A person who posts here occasionally under the screen name "joblo" says he has been doing this on the cheap by cutting a bunch of coax jumpers of progressively different lengths and swapping them one at time and comparing the signal quality on the DTV receiver's signal meter until it maxes out. I think he has been using it primarily to peak the performance of antennas that he has coupled to bring in different desired signals from each when the coupling degrades one of the signals, but the same principle can be applied to a simple, ghost-killing situation. Obviously, this is much easier to accomplish if you have a signal meter to measure the and set the initial levels of the antenna signals.
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post #38 of 40 Old 12-07-2002, 06:11 AM
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Quote:
Originally posted by John Mason
Mike, do you know whether ghost-cancellation signals from stations and the hardware for reception ever developed? If stations still transmit them, does anyone use the hardware in MATV setups? Thanks. -- John
Magnavox made a "television ghost canceling reception system" called the "imageLock". This came out at the 1995 SBCA Satellite Show in Nashville, Tennessee but was discontinued a few years later. It sold to dealers for $120 and retailed for $200. The device took a composite video input (like from a VCR or demodulator) and then used the ghost cancelation reference (GCR) signal on either line 16 or 19 of the vertical blanking interval and compared the incoming signal with what the signal should look like and automatically corrects it...or attempts to anyway. Nearly all TV stations are currently broadcasting this signal, but few people know that the GCR signal is there.

The imageLock does a pretty good job of removing too much color and slight to moderate ghosting on the analog channels, however I don't think that it will work on the DTV channels, since they don't broadcast a ghost cancelation reference signal.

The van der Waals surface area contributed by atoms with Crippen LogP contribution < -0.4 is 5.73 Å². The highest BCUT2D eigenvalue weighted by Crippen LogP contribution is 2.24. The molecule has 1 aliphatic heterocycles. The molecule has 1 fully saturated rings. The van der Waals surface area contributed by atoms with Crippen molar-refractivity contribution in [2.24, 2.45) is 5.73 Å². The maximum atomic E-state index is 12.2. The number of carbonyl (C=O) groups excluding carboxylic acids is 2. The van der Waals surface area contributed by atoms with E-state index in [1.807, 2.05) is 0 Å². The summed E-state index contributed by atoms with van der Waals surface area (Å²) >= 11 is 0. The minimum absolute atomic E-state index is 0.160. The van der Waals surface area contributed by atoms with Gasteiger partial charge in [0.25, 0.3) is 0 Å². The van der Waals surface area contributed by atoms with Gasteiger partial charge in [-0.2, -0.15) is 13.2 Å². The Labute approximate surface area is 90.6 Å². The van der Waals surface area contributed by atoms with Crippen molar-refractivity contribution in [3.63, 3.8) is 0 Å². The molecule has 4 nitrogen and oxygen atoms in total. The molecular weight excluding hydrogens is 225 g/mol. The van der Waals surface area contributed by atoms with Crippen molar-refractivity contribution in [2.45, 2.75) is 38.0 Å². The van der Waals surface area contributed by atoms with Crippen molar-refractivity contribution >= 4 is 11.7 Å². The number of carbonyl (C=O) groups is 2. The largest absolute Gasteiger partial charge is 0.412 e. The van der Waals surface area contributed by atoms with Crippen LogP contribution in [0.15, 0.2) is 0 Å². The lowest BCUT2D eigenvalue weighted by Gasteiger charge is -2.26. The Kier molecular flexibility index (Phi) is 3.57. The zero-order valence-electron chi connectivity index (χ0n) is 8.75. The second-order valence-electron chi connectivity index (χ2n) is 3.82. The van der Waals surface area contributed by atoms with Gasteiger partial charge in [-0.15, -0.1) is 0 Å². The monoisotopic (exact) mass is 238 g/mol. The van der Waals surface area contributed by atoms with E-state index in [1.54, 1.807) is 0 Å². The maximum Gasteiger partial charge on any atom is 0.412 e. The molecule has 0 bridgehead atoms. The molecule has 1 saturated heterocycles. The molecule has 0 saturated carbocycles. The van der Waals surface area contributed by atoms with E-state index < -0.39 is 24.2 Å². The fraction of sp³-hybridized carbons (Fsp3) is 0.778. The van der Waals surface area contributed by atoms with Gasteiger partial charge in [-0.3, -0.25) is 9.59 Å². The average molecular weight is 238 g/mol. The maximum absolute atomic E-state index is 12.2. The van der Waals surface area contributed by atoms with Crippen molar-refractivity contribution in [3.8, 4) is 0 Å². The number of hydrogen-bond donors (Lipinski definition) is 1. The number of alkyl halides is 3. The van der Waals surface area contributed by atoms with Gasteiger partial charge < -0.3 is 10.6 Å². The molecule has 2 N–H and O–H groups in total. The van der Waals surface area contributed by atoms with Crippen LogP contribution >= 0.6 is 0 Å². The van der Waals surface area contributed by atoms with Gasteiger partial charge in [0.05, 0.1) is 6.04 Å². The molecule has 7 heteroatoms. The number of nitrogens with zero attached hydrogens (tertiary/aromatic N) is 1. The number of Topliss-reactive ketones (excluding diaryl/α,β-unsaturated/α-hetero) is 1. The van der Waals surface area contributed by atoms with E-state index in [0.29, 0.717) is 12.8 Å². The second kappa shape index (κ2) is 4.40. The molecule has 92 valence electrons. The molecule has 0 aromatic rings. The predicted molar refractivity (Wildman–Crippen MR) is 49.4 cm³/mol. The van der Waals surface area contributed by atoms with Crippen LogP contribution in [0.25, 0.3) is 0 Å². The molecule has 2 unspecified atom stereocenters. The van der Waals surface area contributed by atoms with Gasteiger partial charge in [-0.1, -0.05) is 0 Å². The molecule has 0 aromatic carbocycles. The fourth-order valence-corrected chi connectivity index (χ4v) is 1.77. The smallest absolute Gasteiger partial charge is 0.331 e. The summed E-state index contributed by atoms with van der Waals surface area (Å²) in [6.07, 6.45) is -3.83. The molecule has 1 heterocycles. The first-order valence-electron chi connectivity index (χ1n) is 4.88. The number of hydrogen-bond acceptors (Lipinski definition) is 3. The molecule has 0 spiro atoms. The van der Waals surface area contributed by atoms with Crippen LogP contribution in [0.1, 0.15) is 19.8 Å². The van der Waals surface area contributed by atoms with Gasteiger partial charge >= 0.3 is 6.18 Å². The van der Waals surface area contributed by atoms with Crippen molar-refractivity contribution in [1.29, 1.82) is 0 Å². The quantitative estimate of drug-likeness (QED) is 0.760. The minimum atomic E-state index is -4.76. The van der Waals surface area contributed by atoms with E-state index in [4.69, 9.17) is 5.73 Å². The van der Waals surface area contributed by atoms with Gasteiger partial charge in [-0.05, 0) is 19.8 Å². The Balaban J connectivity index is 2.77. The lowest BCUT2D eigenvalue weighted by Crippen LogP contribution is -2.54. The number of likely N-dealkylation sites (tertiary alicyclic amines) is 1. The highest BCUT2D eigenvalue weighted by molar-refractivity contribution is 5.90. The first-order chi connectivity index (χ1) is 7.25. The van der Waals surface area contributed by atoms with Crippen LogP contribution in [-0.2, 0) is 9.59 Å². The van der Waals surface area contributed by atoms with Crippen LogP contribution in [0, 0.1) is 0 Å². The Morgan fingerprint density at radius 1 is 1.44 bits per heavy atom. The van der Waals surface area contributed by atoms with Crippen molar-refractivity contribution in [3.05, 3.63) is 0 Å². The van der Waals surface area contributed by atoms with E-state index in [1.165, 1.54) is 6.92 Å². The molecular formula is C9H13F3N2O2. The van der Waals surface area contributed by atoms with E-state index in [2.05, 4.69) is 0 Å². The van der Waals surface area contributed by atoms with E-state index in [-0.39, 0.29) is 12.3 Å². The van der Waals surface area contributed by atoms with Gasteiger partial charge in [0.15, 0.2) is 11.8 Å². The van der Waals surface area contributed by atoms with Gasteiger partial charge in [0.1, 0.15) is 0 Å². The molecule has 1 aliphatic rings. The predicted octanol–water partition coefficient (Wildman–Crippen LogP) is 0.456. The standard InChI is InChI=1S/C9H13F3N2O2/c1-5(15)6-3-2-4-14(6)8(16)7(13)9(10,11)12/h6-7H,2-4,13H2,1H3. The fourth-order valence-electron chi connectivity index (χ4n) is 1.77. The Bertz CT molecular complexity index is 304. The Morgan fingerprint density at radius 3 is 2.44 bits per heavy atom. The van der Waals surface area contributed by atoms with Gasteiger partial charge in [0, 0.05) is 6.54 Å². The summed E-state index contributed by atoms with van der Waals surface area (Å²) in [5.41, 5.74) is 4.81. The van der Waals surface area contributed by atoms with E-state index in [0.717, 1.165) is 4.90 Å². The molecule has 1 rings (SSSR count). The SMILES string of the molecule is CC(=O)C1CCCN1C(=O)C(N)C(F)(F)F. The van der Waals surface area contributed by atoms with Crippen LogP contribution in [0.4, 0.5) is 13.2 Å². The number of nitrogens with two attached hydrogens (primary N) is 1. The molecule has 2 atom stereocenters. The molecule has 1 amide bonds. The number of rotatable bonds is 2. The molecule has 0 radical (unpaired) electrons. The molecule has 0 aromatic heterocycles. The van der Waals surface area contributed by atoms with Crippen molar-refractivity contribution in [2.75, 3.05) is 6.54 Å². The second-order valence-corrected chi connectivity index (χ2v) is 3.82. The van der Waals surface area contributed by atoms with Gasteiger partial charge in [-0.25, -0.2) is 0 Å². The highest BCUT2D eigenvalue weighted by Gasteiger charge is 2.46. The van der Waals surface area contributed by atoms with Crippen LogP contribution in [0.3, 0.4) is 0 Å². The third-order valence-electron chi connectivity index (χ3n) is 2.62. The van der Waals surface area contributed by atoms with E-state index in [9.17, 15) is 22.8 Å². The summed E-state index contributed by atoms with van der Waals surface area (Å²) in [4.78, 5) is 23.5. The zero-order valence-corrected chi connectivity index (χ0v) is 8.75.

You can find these on eBay for around $50.00. There is also a company on the Internet that still has brand new units. These sell for $100 plus shipping.
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post #39 of 40 Old 02-24-2003, 07:55 AM
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...I'm pretty much out of my element (so to speak) here. :)

Anybody here an antenna expert/installer in the NJ area? I'd like to have my antenna (system) setup so that I can use my new Samsung SIR-T150 receiver to receive as many NYC (and possibly Philly) stations as possible.

At this poing I'm having a hard time getting anything steady. I can get CBS, FOX and UPN and that's it. CBS cuts in and out. Signal seems to be between 50% and 0%, never in between.

I imagine my antenna setup is just screwy. I'd like someone to just make it work. You may contact me via email or phone me at home at 732-560-7353.

Just so you know, my antenna is a RS attic antenna but it's mounted up on the peak of the roof. I have a bi-level so that puts the antenna about 25" above ground. No rotor. RS 10db in-line (pre?)amp is installed.

I imagine multipath is my enemy. I'm about 45-50miles from NYC. Farther from Philly.

If you can't help me physically, please provide me some clues in this forum or via email and I'll be so indebted to you..you wouldn't believe.

I'm mainly interested in getting as many DTV signals as possible. Secondary would be the analog reception but that's really secondary as I have Dish Network Sat for standard def programming.

Thanks in advance for any help you can provide! :D

-- Bob Lindabury
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post #40 of 40 Old 03-10-2003, 04:35 AM
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Great info here, thanks...

-- Cain